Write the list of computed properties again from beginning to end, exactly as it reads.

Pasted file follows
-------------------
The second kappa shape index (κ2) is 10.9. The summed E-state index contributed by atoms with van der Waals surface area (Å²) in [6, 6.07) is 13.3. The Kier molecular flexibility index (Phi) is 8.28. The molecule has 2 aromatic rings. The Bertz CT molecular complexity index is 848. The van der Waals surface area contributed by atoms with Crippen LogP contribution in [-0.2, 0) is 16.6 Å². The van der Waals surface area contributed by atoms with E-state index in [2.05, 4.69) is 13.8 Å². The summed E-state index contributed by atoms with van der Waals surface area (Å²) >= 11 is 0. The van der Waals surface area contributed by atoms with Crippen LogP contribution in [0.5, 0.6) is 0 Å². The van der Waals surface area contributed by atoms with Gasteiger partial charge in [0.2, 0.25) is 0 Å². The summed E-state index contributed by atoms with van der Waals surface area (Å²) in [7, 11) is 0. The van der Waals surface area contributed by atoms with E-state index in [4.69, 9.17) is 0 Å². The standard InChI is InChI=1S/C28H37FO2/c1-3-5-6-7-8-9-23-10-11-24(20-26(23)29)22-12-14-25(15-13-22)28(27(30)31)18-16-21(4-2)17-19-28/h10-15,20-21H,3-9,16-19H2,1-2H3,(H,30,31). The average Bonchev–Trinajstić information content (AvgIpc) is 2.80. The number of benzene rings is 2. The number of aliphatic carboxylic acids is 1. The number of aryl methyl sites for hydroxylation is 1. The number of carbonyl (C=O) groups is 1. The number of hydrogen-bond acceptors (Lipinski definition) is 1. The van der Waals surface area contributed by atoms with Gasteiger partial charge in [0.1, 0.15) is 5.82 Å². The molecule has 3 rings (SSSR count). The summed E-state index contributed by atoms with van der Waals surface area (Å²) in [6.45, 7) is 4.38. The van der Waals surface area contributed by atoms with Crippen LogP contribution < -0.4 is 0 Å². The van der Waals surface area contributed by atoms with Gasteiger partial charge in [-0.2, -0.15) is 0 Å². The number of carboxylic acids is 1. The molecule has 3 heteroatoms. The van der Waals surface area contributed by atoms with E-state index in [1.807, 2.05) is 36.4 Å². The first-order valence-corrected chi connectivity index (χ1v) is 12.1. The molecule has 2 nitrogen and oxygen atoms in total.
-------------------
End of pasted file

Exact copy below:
The second kappa shape index (κ2) is 10.9. The summed E-state index contributed by atoms with van der Waals surface area (Å²) in [6, 6.07) is 13.3. The Kier molecular flexibility index (Phi) is 8.28. The molecule has 2 aromatic rings. The Bertz CT molecular complexity index is 848. The van der Waals surface area contributed by atoms with Crippen LogP contribution in [-0.2, 0) is 16.6 Å². The van der Waals surface area contributed by atoms with E-state index in [2.05, 4.69) is 13.8 Å². The summed E-state index contributed by atoms with van der Waals surface area (Å²) >= 11 is 0. The van der Waals surface area contributed by atoms with Crippen LogP contribution in [0.5, 0.6) is 0 Å². The van der Waals surface area contributed by atoms with Gasteiger partial charge in [0.2, 0.25) is 0 Å². The summed E-state index contributed by atoms with van der Waals surface area (Å²) in [7, 11) is 0. The van der Waals surface area contributed by atoms with E-state index in [4.69, 9.17) is 0 Å². The standard InChI is InChI=1S/C28H37FO2/c1-3-5-6-7-8-9-23-10-11-24(20-26(23)29)22-12-14-25(15-13-22)28(27(30)31)18-16-21(4-2)17-19-28/h10-15,20-21H,3-9,16-19H2,1-2H3,(H,30,31). The average Bonchev–Trinajstić information content (AvgIpc) is 2.80. The number of benzene rings is 2. The number of aliphatic carboxylic acids is 1. The number of aryl methyl sites for hydroxylation is 1. The number of carbonyl (C=O) groups is 1. The number of hydrogen-bond acceptors (Lipinski definition) is 1. The van der Waals surface area contributed by atoms with Gasteiger partial charge in [0.1, 0.15) is 5.82 Å². The molecule has 3 rings (SSSR count). The summed E-state index contributed by atoms with van der Waals surface area (Å²) in [6.45, 7) is 4.38. The van der Waals surface area contributed by atoms with Crippen LogP contribution < -0.4 is 0 Å². The van der Waals surface area contributed by atoms with Gasteiger partial charge in [-0.2, -0.15) is 0 Å². The number of carboxylic acids is 1. The molecule has 3 heteroatoms. The van der Waals surface area contributed by atoms with E-state index in [1.807, 2.05) is 36.4 Å². The first-order valence-corrected chi connectivity index (χ1v) is 12.1. The molecule has 2 nitrogen and oxygen atoms in total.